Raseel Bhagat has over 12 years of experience in the technology industry. He has worked as an Embedded Systems Developer, a Technical Lead and a Software Development Manager across a range of verticals which include Mobile Networks, Home Networking, Industrial Automation, Automotive Infotainment, and Cloud-based Solutions. In his current role at Zymr, Inc., Raseel architects software solutions for the Cloud using technologies like OpenDaylight (SDN), OpenStack (Private IaaS), AWS/Azure (Public Iaas), Chef, Puppet, Jenkins (DevOps) and very recently Bots (AI, Machine Learning).
This article was originally published on https://www.zymr.com/blog
In the cloud computing universe, OpenStack hardly needs any introduction. It is an open source platform to deploy a private “Cloud” and offer Infrastructure-as-a-Service (IaaS) to its users. It is used by individuals for mini data centers, SME and SOHO organizations for their in-house data center deployments, and even full-fledged data centers to replace their existing setups. However, like most highly successful open source projects which are backed by a large community of developers, it has become a complex mass of multiple sub-projects. It contains 5-6 primary sub-projects, and at least 5-7 more additional services, with new services and projects in the pipeline. As such, getting started with developing on it can be fairly challenging.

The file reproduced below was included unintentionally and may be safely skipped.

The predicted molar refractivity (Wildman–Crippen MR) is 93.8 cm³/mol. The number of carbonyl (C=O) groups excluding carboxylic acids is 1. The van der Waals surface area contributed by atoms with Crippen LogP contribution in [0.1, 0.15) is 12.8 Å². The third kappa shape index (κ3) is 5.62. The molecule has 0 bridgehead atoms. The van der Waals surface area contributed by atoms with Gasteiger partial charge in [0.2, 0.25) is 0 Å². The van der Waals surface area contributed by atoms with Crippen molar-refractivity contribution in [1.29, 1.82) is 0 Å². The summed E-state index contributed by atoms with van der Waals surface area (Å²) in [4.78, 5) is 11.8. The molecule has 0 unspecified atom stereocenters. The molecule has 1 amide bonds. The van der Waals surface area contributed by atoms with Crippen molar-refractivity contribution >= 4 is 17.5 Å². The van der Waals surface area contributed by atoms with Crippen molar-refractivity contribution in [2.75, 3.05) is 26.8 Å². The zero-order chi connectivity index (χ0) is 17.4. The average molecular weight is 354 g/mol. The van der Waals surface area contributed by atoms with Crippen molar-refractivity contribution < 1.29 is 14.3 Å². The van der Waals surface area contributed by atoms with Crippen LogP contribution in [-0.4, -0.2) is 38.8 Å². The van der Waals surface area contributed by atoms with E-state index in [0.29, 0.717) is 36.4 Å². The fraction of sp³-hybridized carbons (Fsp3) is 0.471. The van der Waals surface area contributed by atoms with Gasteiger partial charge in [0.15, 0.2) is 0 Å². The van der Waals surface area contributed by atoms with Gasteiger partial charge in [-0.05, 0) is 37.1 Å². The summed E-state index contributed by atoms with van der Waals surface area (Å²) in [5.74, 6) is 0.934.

One easy way, if you have that kind of money to spare, is to sign-up for managed services and start using it immediately. However, if you are an individual, small or medium-sized enterprise or even a data center looking for cost effective replacements to your existing solution, you might want to first give it a spin before you decide to invest.
In this post, I will explore 6 ways to start using OpenStack in the shortest possible time.
DevStack: The Ubuntu Developer’s Choice
Devstack started out as an individual project, comprising scripts to automate the installation of OpenStack, for developers so that they could checkout the source code from Git, add their patches and test it. It became so popular with developers that it was incorporated as a part of the official OpenStack Foundation project and hosted at: https://docs.openstack.org/developer/devstack/
It literally takes 2-3 commands to deploy DevStack and start using OpenStack, complete with source code et al. The commands would be something like these:
That’s it! Go grab a cup of coffee, or lunch, depending on the speed of your internet and when you get back, you will be able to access OpenStack using the Horizon dashboard from the host machine’s IP.
RDO Packstack: The RedHat Developer’s Choice
RDO Packstack is to Redhat, CentOS or Fedora what DevStack is for Ubuntu or Debian OSes. It is a script which uses Puppet modules to deploy OpenStack on pre-installed hosts.
Again, similar to DevStack, a couple of commands to setup RDO repos and Packstack, a good internet connection, and you are ready for a full OpenStack deployment.
These commands would look something like this:
sudo yum install -y https://rdo.fedorapeople.org/rdo-release.rpm
sudo yum install -y openstack-packstack
A little time later, your OpenStack deployment will be ready and working on the host machine.
Note: For both the above methods, once you are familiarized with the default, minimum, single host deployment, you can update the config files to have a more rich, close-to-production, multi-node setup.